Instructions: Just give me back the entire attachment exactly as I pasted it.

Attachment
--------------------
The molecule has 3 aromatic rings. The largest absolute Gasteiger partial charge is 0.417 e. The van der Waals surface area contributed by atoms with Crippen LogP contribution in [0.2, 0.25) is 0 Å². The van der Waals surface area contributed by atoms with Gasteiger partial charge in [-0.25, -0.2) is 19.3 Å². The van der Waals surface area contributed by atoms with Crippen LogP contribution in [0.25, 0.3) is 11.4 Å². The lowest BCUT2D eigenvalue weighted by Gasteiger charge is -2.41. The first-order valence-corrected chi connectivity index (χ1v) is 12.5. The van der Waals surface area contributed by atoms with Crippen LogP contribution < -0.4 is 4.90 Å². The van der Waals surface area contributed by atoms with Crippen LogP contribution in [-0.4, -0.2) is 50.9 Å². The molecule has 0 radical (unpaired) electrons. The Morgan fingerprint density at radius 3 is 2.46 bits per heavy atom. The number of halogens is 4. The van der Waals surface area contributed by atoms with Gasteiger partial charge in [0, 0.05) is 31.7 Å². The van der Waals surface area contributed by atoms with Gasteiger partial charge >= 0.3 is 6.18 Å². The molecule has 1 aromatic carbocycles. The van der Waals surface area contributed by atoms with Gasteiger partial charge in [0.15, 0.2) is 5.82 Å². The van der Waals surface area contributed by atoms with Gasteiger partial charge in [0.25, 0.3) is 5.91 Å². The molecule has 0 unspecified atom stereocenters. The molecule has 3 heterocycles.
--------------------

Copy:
The molecule has 3 aromatic rings. The largest absolute Gasteiger partial charge is 0.417 e. The van der Waals surface area contributed by atoms with Crippen LogP contribution in [0.2, 0.25) is 0 Å². The van der Waals surface area contributed by atoms with Gasteiger partial charge in [-0.25, -0.2) is 19.3 Å². The van der Waals surface area contributed by atoms with Crippen LogP contribution in [0.25, 0.3) is 11.4 Å². The lowest BCUT2D eigenvalue weighted by Gasteiger charge is -2.41. The first-order valence-corrected chi connectivity index (χ1v) is 12.5. The van der Waals surface area contributed by atoms with Crippen LogP contribution < -0.4 is 4.90 Å². The van der Waals surface area contributed by atoms with Crippen LogP contribution in [-0.4, -0.2) is 50.9 Å². The molecule has 0 radical (unpaired) electrons. The Morgan fingerprint density at radius 3 is 2.46 bits per heavy atom. The number of halogens is 4. The van der Waals surface area contributed by atoms with Gasteiger partial charge in [0, 0.05) is 31.7 Å². The van der Waals surface area contributed by atoms with Gasteiger partial charge >= 0.3 is 6.18 Å². The molecule has 1 aromatic carbocycles. The van der Waals surface area contributed by atoms with Gasteiger partial charge in [0.15, 0.2) is 5.82 Å². The van der Waals surface area contributed by atoms with Gasteiger partial charge in [0.25, 0.3) is 5.91 Å². The molecule has 0 unspecified atom stereocenters. The molecule has 3 heterocycles.